Until around 11,000 b.c., all peoples were still Stone Age hunter/gatherers. At that point, a great divide occurred in the rates that human societies evolved. In Eurasia, parts of the Americas, and Africa, farming became the prevailing mode of existence when indigenous wild plants and animals were domesticated by prehistoric planters and herders. As Jared Diamond vividly reveals, the very people who gained a head start in producing food would collide with preliterate cultures, shaping the modern world through conquest, displacement, and genocide.
The paths that lead from scattered centers of food to broad bands of settlement had a great deal to do with climate and geography. But how did differences in societies arise? Why weren't native Australians, Americans, or Africans the ones to colonize Europe? Diamond dismantles pernicious racial theories tracing societal differences to biological differences.
He assembles convincing evidence linking germs to domestication of animals, germs that Eurasians then spread in epidemic proportions in their voyages of discovery. In its sweep, Guns, Germs and Steel encompasses the rise of agriculture, technology, writing, government, and religion, providing a unifying theory of human history as intriguing as the histories of dinosaurs and glaciers.
Comment: This will be a short comment. I was lent this book recently, in Portuguese, by one of my friends who likes to give me surprising things to try, usually genres I don't gravitate towards. This is a non-fiction book about the way human societies developed and why some are now stronger than others.
This book focuses on an interesting theme, the fate of human societies and some of the issues that affected the way communities developed and fought and originated what we have nowadays.
The book is divided into chapters where the author talks about several subjects and situations that allowed, so to speak, the world, and some countries specifically, to develop more than others and how.
This was very interesting yes, and some chapters were quite interesting to read. I thought I would be taking longer to read but the writing is surprisingly easy. Of course, many explanations didn't seem as easy to grasp even with historical support.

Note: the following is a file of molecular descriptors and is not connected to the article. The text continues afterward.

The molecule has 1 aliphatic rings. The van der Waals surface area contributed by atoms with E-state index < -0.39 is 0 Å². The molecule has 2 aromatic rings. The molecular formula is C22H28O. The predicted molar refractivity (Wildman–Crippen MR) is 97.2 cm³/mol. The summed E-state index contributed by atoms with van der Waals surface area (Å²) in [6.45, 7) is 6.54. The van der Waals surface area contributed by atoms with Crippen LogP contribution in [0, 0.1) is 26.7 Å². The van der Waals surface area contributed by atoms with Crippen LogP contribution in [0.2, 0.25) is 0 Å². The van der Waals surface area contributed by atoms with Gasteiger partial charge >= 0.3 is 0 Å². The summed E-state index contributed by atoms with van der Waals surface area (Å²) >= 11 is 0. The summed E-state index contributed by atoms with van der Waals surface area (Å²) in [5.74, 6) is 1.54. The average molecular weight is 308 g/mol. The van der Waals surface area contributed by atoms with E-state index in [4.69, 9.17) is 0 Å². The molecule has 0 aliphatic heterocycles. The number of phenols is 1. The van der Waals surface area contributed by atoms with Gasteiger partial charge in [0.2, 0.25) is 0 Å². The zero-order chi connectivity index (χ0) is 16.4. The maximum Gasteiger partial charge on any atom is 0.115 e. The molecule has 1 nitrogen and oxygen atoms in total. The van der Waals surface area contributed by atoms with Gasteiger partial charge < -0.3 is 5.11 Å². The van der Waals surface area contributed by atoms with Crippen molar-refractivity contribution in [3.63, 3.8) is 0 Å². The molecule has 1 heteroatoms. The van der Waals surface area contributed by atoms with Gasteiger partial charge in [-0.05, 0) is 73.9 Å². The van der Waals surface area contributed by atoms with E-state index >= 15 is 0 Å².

What I think stopped me from thinking this a better work was how some situations seemed to come out of nowhere and the parts related to agriculture and its practices and how that was the beginning of the world's downfall... well, I get his reasoning but does that explain nepotism and unfairness? I can't say this actually life or death for me...
The main question the author wants answered is why some countries or nations have so much more empirical and historical baggage than others and why Europeans for instance and not Asians. This allowed for interesting ideas and I did learn a lot about other cultures and some of their history, but overall I didn't finish the book thinking this is the best answer to explain the world.
Would it be too gross of me to say my favorite chapter was about diseases and how those helped to change the way we live and how it affected the wars and fights and lives in several places?
The subjects of guns and steel isn't as developed but understandable if one thinks about the methods some nations destroyed others. The fact is, some nations developed faster and stronger than others. The author tries to explain why and how and in a way this is interesting but it's not exactly a new idea...
I think that, for someone not connected to this field of study or very knowledgeable about history and sociology and anthropology, this can be an entertaining and informative read. But is it the only truth or only way to explain things? Probably not but then again, each person reads the same differently.
I think this book was interesting, the author told things I liked learning about but I wasn't exactly amazed by it, at least not from my general reader perspective.